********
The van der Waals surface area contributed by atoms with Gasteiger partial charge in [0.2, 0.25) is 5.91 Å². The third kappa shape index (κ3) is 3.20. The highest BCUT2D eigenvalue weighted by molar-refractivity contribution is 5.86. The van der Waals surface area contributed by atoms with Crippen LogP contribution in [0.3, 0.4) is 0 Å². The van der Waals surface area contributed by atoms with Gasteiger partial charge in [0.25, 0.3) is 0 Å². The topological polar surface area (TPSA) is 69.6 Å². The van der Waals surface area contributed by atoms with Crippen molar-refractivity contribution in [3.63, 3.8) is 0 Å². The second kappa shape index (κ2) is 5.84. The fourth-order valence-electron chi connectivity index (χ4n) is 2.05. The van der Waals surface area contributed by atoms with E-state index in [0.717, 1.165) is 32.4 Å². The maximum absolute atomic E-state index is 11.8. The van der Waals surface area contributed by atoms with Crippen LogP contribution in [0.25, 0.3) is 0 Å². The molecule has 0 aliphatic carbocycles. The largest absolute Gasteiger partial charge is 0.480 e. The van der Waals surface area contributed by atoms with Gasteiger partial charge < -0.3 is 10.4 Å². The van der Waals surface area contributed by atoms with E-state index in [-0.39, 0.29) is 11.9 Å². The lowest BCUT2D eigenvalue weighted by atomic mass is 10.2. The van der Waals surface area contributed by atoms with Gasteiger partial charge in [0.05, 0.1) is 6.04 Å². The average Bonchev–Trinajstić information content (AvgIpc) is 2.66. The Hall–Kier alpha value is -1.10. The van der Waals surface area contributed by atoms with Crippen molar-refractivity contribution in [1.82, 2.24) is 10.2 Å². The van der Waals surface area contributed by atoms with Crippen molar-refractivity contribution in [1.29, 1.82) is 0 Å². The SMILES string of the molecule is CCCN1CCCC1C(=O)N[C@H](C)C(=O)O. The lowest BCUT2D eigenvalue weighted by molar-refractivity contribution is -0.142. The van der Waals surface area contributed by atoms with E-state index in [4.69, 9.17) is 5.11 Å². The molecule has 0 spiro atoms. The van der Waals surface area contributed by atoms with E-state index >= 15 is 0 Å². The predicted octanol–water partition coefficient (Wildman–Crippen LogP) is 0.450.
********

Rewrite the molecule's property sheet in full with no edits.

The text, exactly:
The van der Waals surface area contributed by atoms with Gasteiger partial charge in [0.2, 0.25) is 5.91 Å². The third kappa shape index (κ3) is 3.20. The highest BCUT2D eigenvalue weighted by molar-refractivity contribution is 5.86. The van der Waals surface area contributed by atoms with Crippen LogP contribution in [0.3, 0.4) is 0 Å². The van der Waals surface area contributed by atoms with Gasteiger partial charge in [0.25, 0.3) is 0 Å². The topological polar surface area (TPSA) is 69.6 Å². The van der Waals surface area contributed by atoms with Crippen molar-refractivity contribution in [3.63, 3.8) is 0 Å². The second kappa shape index (κ2) is 5.84. The fourth-order valence-electron chi connectivity index (χ4n) is 2.05. The van der Waals surface area contributed by atoms with E-state index in [0.717, 1.165) is 32.4 Å². The maximum absolute atomic E-state index is 11.8. The van der Waals surface area contributed by atoms with Crippen LogP contribution in [0.25, 0.3) is 0 Å². The molecule has 0 aliphatic carbocycles. The largest absolute Gasteiger partial charge is 0.480 e. The van der Waals surface area contributed by atoms with Gasteiger partial charge < -0.3 is 10.4 Å². The van der Waals surface area contributed by atoms with E-state index in [-0.39, 0.29) is 11.9 Å². The lowest BCUT2D eigenvalue weighted by atomic mass is 10.2. The van der Waals surface area contributed by atoms with Gasteiger partial charge in [0.05, 0.1) is 6.04 Å². The average Bonchev–Trinajstić information content (AvgIpc) is 2.66. The Hall–Kier alpha value is -1.10. The van der Waals surface area contributed by atoms with Crippen molar-refractivity contribution in [1.82, 2.24) is 10.2 Å². The van der Waals surface area contributed by atoms with Crippen molar-refractivity contribution in [1.29, 1.82) is 0 Å². The SMILES string of the molecule is CCCN1CCCC1C(=O)N[C@H](C)C(=O)O. The lowest BCUT2D eigenvalue weighted by molar-refractivity contribution is -0.142. The van der Waals surface area contributed by atoms with E-state index in [4.69, 9.17) is 5.11 Å². The molecule has 0 spiro atoms. The van der Waals surface area contributed by atoms with E-state index >= 15 is 0 Å². The predicted octanol–water partition coefficient (Wildman–Crippen LogP) is 0.450.